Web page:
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The death [Christ] died, he died to sin, once for all…
My friends and I were detained, verbally abused, and punished for no wrongdoing. We had good intentions when we entered the town. Nevertheless, we were received with injustice and discrimination. No one was willing to listen to us and understand our stories and perspectives. We were denied access to a fair hearing.
Perhaps, if leaders had given us an audience, we would have explained our mission. When I think of the experience we went through, it helps me to empathize with the pain of people who are vulnerable and marginalized, people who are abused and dehumanized at the US-Mexico border.
It is hard to imagine the sufferings of many children separated and detained from their parents without access to a fair hearing. It is tough to be a stranger in someone’s land without any helper. I believe all people on the border are struggling; some seek shelter, food and hope to have a better life for themselves and their families. That is why it is our responsibility to show care and love in any way we can.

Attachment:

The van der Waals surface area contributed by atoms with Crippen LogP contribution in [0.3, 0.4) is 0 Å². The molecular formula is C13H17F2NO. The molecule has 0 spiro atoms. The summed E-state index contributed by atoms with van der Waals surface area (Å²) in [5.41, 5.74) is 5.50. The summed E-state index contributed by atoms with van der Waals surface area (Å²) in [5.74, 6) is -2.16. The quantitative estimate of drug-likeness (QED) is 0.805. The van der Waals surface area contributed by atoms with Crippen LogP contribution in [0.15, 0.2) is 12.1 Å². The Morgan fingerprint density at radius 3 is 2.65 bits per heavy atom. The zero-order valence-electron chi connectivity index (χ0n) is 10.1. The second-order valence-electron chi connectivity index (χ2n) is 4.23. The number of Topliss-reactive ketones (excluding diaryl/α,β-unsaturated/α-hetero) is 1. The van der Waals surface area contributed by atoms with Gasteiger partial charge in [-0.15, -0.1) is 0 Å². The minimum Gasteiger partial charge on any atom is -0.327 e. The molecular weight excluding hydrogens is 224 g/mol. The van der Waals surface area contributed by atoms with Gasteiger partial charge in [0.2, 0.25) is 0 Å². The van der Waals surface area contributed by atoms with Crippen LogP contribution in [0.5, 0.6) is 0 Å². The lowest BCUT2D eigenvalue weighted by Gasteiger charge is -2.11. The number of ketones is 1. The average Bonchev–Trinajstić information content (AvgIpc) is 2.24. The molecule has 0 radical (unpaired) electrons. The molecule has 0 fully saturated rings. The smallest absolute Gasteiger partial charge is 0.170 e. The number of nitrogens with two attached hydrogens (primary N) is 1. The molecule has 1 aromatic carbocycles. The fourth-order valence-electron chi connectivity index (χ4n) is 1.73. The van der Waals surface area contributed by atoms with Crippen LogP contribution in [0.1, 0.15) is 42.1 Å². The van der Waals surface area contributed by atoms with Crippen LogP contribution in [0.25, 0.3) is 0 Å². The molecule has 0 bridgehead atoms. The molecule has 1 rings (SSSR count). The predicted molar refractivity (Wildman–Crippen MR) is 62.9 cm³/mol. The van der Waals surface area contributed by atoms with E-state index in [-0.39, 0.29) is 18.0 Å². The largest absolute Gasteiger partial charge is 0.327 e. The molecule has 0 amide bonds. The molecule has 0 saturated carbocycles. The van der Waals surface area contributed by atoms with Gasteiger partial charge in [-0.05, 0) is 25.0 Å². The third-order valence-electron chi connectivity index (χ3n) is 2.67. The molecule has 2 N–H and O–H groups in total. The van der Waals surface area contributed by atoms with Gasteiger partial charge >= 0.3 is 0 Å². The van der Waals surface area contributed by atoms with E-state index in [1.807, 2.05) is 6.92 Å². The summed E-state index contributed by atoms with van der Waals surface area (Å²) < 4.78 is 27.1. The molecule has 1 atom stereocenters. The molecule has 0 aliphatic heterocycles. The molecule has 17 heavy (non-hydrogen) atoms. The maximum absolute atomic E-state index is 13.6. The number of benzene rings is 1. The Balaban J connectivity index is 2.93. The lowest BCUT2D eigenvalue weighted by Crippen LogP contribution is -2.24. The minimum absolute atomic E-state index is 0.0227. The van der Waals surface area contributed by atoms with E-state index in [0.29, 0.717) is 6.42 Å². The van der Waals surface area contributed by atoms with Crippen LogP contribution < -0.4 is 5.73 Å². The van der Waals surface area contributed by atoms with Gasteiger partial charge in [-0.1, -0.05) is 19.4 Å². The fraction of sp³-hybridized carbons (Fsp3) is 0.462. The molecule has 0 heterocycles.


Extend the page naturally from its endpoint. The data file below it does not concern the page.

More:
As Christ loved us, so must we show love to the many people who are marginalized, who suffer without justice at the borderlines. The Church is called to send out love through intercession, gifts, and advocacy. It is only through these that the glory of God would shine on these beautiful souls at our borders.
~Alfred Appiah, MDiv student
This blog is part of a 16-piece series for MIGRATION & HOLY WEEK composed by the students and instructors CTS Contextual Immersions J-Term 2022 Courses on Immigration at the U.S.-Mexico Border. Because of COVID, both the planned travel seminar and the virtual seminar joined for a fully online zoom-based two-week seminar. Instructors compiled, edited the offerings into this series. We hope that this series that integrates our studies and themes of Lent will pose questions for all of us to contemplate and respond to in our life of faith.